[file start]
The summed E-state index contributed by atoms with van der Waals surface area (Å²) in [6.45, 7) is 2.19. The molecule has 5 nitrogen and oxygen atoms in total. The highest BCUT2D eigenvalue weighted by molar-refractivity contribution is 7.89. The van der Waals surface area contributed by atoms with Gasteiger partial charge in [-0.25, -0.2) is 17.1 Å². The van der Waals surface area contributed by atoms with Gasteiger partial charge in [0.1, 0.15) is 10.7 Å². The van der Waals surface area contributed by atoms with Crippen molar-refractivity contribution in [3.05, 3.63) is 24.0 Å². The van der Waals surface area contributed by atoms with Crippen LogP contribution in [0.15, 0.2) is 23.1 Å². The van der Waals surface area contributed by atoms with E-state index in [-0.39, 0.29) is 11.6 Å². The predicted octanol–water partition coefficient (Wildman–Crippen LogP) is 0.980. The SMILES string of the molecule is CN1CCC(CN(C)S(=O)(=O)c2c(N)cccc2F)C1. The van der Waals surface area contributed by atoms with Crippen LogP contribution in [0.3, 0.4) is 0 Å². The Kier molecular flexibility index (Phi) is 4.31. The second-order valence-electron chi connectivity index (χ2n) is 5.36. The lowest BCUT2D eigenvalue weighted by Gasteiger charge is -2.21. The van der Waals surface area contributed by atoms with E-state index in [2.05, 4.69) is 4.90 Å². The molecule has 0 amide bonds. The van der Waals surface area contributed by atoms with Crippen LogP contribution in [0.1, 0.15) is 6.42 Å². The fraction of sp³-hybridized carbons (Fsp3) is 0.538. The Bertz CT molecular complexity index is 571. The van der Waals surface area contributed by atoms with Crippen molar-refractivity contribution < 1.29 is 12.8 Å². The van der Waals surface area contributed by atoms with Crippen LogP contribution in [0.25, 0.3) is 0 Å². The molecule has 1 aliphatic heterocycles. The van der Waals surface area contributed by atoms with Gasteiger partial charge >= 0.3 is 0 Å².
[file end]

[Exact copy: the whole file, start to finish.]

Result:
The summed E-state index contributed by atoms with van der Waals surface area (Å²) in [6.45, 7) is 2.19. The molecule has 5 nitrogen and oxygen atoms in total. The highest BCUT2D eigenvalue weighted by molar-refractivity contribution is 7.89. The van der Waals surface area contributed by atoms with Gasteiger partial charge in [-0.25, -0.2) is 17.1 Å². The van der Waals surface area contributed by atoms with Gasteiger partial charge in [0.1, 0.15) is 10.7 Å². The van der Waals surface area contributed by atoms with Crippen molar-refractivity contribution in [3.05, 3.63) is 24.0 Å². The van der Waals surface area contributed by atoms with Crippen LogP contribution in [0.15, 0.2) is 23.1 Å². The van der Waals surface area contributed by atoms with E-state index in [-0.39, 0.29) is 11.6 Å². The predicted octanol–water partition coefficient (Wildman–Crippen LogP) is 0.980. The SMILES string of the molecule is CN1CCC(CN(C)S(=O)(=O)c2c(N)cccc2F)C1. The van der Waals surface area contributed by atoms with Crippen LogP contribution in [0.3, 0.4) is 0 Å². The Kier molecular flexibility index (Phi) is 4.31. The second-order valence-electron chi connectivity index (χ2n) is 5.36. The lowest BCUT2D eigenvalue weighted by Gasteiger charge is -2.21. The van der Waals surface area contributed by atoms with E-state index in [2.05, 4.69) is 4.90 Å². The molecule has 0 amide bonds. The van der Waals surface area contributed by atoms with Crippen LogP contribution in [0.1, 0.15) is 6.42 Å². The fraction of sp³-hybridized carbons (Fsp3) is 0.538. The Bertz CT molecular complexity index is 571. The van der Waals surface area contributed by atoms with Crippen molar-refractivity contribution < 1.29 is 12.8 Å². The van der Waals surface area contributed by atoms with Crippen LogP contribution in [0.25, 0.3) is 0 Å². The molecule has 1 aliphatic heterocycles. The van der Waals surface area contributed by atoms with Gasteiger partial charge >= 0.3 is 0 Å².